Educating teens about the 100 deadliest days of summer

Written on behalf of Abramson Smith Waldsmith LLP

Most teens in California spend years looking forward to that big moment when they can get their license and drive. Whether they get to borrow mom’s car or get a car of their own, the freedom of the road is something they look forward to. Teens naturally are most excited about this freedom during the summer, when they have a lot of free time on their hands and there are more social events they can attend.

Because summer introduces more teen drivers than usual to the roads, Forbes and other publications call the summer time America’s 100 Deadliest Days. Teens have a much higher likelihood than other drivers of being involved in a crash. In addition to this, when teens are involved in motor vehicle accidents, two-thirds of the 700 people who are killed or injured are other people, not the teen that was driving. Deaths involving teen drivers also spike by about 17% throughout the summer.

There are a lot of reasons that contribute to teens being one of the most vulnerable drivers on the road. They are more easily distracted, more susceptible to peer pressure and lack the experience of older drivers. Thus, even when they are not at fault, they may not know how best to react in dangerous situations. Some of the most common problems among teen drivers include speeding, distraction and driving under the influence. In fact, when tested for alcohol after a crash, one in six teens yielded positive results.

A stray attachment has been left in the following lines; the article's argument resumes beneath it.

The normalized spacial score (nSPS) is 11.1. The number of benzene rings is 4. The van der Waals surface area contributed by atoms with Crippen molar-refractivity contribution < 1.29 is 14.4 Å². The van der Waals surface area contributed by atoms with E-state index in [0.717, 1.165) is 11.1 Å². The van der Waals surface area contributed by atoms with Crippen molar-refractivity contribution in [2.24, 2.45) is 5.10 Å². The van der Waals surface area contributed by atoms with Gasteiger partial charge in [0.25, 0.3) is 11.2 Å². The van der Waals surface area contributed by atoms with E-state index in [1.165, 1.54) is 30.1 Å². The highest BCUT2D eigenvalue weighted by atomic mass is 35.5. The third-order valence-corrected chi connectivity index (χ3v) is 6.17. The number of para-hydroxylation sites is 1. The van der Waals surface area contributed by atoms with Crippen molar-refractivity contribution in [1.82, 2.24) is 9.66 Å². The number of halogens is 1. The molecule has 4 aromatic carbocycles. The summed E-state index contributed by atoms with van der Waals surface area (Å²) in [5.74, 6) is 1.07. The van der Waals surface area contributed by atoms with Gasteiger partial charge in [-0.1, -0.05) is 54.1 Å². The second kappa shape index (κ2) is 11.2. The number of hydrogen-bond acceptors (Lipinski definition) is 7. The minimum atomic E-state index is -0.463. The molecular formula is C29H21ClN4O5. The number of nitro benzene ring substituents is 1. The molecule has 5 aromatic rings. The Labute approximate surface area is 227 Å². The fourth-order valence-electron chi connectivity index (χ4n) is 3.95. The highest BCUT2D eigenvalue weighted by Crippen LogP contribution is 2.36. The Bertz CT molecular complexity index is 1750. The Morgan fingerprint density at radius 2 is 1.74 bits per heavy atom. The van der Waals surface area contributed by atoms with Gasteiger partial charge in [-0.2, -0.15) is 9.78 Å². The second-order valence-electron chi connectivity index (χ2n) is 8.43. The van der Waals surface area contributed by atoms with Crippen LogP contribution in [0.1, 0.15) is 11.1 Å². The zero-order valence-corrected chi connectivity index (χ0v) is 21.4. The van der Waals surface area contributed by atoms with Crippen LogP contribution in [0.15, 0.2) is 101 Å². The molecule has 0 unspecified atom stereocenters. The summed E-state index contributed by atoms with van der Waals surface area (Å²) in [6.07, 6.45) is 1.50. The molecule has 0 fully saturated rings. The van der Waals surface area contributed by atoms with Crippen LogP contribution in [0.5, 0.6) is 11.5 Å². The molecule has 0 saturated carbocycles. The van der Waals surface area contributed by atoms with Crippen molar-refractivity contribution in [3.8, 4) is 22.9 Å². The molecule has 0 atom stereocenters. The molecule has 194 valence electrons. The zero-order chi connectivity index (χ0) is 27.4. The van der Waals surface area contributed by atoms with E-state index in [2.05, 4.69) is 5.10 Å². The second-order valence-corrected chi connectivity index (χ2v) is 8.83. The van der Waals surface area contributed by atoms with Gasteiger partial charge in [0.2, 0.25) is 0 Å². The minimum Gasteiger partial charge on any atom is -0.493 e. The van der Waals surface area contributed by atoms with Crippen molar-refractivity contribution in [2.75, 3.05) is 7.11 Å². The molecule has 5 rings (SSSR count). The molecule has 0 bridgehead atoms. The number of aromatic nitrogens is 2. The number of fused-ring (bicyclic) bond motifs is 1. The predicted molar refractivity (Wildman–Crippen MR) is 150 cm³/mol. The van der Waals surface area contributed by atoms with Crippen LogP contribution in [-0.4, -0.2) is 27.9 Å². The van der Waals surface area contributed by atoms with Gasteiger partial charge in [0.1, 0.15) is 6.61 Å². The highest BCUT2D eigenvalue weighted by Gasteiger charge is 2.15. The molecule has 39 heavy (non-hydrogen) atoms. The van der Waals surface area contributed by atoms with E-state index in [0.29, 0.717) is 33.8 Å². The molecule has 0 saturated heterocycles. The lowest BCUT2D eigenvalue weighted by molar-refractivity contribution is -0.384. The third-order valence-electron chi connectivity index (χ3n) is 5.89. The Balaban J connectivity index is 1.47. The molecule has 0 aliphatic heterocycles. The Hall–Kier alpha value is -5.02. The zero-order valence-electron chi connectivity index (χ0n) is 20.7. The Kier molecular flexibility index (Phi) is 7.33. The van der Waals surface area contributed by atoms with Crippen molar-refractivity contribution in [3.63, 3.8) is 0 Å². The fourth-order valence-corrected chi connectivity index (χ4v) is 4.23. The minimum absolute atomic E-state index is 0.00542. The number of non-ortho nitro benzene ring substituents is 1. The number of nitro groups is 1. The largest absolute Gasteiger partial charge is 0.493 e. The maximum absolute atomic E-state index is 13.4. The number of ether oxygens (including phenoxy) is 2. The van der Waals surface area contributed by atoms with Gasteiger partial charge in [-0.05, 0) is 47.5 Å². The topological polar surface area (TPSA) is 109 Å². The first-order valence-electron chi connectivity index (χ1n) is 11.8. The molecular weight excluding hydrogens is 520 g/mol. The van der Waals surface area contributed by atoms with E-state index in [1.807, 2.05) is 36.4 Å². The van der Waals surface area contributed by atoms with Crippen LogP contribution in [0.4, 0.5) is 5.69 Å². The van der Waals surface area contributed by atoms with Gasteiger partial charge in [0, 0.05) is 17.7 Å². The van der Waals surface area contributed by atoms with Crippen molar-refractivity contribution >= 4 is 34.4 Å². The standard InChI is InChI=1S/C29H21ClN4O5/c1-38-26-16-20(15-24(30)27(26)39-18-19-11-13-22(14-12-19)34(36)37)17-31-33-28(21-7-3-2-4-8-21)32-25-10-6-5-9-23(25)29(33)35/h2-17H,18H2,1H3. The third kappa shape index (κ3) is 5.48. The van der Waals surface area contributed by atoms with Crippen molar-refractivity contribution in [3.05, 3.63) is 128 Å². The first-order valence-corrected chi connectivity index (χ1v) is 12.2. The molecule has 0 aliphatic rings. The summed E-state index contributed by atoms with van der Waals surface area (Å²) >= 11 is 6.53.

ABC News singles out distracted driving as the biggest problem of all. The news agency also notes that between 2013 and 2017, teen drivers were responsible for 3,500 deaths. More than half of teenage drivers admit to reading emails and text messages while operating a vehicle. Another 40% confessed to responding to these messages.

Nationwide, local authorities are encouraging parents to better educate their teens about the dangers of driving intoxicated and distracted. However, even adults should spread the word about the 100 Deadliest Days of summer and watch out for teen drivers on the road.

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